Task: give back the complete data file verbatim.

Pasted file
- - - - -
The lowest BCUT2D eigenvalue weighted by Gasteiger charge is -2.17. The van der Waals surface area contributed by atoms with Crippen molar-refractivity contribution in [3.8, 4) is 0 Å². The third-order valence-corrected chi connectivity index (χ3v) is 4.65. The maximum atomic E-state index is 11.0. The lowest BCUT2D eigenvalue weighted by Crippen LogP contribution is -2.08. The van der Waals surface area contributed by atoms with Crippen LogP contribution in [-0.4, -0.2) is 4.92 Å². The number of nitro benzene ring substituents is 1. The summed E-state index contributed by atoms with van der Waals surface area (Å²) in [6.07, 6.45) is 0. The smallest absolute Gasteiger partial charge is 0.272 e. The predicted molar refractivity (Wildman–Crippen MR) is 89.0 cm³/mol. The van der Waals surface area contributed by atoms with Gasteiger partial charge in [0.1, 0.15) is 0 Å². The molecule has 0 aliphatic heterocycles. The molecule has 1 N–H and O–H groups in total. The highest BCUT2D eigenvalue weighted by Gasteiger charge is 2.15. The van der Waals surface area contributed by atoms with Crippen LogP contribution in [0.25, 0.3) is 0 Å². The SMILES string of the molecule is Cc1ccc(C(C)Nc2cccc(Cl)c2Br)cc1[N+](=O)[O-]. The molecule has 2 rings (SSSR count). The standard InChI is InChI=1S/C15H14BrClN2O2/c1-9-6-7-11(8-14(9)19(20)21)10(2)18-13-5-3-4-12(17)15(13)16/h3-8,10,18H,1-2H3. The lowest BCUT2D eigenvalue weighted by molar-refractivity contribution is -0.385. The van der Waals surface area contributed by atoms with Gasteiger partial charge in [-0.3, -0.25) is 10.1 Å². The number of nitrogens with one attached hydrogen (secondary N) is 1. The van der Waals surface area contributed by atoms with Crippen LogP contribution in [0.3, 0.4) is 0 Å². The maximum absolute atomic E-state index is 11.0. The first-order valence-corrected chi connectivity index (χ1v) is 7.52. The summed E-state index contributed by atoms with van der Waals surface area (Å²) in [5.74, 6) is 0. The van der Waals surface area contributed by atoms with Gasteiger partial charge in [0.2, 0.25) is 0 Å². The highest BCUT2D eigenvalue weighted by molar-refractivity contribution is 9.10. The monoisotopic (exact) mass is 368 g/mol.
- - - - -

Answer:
The lowest BCUT2D eigenvalue weighted by Gasteiger charge is -2.17. The van der Waals surface area contributed by atoms with Crippen molar-refractivity contribution in [3.8, 4) is 0 Å². The third-order valence-corrected chi connectivity index (χ3v) is 4.65. The maximum atomic E-state index is 11.0. The lowest BCUT2D eigenvalue weighted by Crippen LogP contribution is -2.08. The van der Waals surface area contributed by atoms with Crippen LogP contribution in [-0.4, -0.2) is 4.92 Å². The number of nitro benzene ring substituents is 1. The summed E-state index contributed by atoms with van der Waals surface area (Å²) in [6.07, 6.45) is 0. The smallest absolute Gasteiger partial charge is 0.272 e. The predicted molar refractivity (Wildman–Crippen MR) is 89.0 cm³/mol. The van der Waals surface area contributed by atoms with Gasteiger partial charge in [0.1, 0.15) is 0 Å². The molecule has 0 aliphatic heterocycles. The molecule has 1 N–H and O–H groups in total. The highest BCUT2D eigenvalue weighted by Gasteiger charge is 2.15. The van der Waals surface area contributed by atoms with Crippen LogP contribution in [0.25, 0.3) is 0 Å². The SMILES string of the molecule is Cc1ccc(C(C)Nc2cccc(Cl)c2Br)cc1[N+](=O)[O-]. The molecule has 2 rings (SSSR count). The standard InChI is InChI=1S/C15H14BrClN2O2/c1-9-6-7-11(8-14(9)19(20)21)10(2)18-13-5-3-4-12(17)15(13)16/h3-8,10,18H,1-2H3. The lowest BCUT2D eigenvalue weighted by molar-refractivity contribution is -0.385. The van der Waals surface area contributed by atoms with Gasteiger partial charge in [-0.3, -0.25) is 10.1 Å². The number of nitrogens with one attached hydrogen (secondary N) is 1. The van der Waals surface area contributed by atoms with Crippen LogP contribution in [0.3, 0.4) is 0 Å². The maximum absolute atomic E-state index is 11.0. The first-order valence-corrected chi connectivity index (χ1v) is 7.52. The summed E-state index contributed by atoms with van der Waals surface area (Å²) in [5.74, 6) is 0. The van der Waals surface area contributed by atoms with Gasteiger partial charge in [0.2, 0.25) is 0 Å². The highest BCUT2D eigenvalue weighted by molar-refractivity contribution is 9.10. The monoisotopic (exact) mass is 368 g/mol.